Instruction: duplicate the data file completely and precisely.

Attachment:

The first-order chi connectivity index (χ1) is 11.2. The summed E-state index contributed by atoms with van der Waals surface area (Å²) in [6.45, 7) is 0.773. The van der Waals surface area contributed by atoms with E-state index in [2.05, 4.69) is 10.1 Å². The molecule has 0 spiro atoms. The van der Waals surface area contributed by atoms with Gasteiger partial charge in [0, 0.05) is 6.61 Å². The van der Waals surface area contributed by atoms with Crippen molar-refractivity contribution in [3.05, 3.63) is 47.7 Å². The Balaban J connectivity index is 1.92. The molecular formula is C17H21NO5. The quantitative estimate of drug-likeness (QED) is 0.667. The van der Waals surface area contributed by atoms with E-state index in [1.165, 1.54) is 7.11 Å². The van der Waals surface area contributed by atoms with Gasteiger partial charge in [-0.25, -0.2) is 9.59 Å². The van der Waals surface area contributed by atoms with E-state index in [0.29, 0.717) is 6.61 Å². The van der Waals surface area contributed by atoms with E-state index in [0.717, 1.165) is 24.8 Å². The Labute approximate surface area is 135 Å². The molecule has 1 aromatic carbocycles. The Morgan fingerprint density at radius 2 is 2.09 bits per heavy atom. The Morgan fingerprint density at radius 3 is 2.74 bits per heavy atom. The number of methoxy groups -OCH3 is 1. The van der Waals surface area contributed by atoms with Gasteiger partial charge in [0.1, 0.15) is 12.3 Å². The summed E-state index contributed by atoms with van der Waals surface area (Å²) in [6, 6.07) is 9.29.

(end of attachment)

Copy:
The first-order chi connectivity index (χ1) is 11.2. The summed E-state index contributed by atoms with van der Waals surface area (Å²) in [6.45, 7) is 0.773. The van der Waals surface area contributed by atoms with E-state index in [2.05, 4.69) is 10.1 Å². The molecule has 0 spiro atoms. The van der Waals surface area contributed by atoms with Gasteiger partial charge in [0, 0.05) is 6.61 Å². The van der Waals surface area contributed by atoms with Crippen molar-refractivity contribution in [3.05, 3.63) is 47.7 Å². The Balaban J connectivity index is 1.92. The molecular formula is C17H21NO5. The quantitative estimate of drug-likeness (QED) is 0.667. The van der Waals surface area contributed by atoms with E-state index in [1.165, 1.54) is 7.11 Å². The van der Waals surface area contributed by atoms with Gasteiger partial charge in [-0.25, -0.2) is 9.59 Å². The van der Waals surface area contributed by atoms with E-state index in [0.29, 0.717) is 6.61 Å². The van der Waals surface area contributed by atoms with E-state index in [0.717, 1.165) is 24.8 Å². The Labute approximate surface area is 135 Å². The molecule has 1 aromatic carbocycles. The Morgan fingerprint density at radius 2 is 2.09 bits per heavy atom. The Morgan fingerprint density at radius 3 is 2.74 bits per heavy atom. The number of methoxy groups -OCH3 is 1. The van der Waals surface area contributed by atoms with Gasteiger partial charge in [0.1, 0.15) is 12.3 Å². The summed E-state index contributed by atoms with van der Waals surface area (Å²) in [6, 6.07) is 9.29.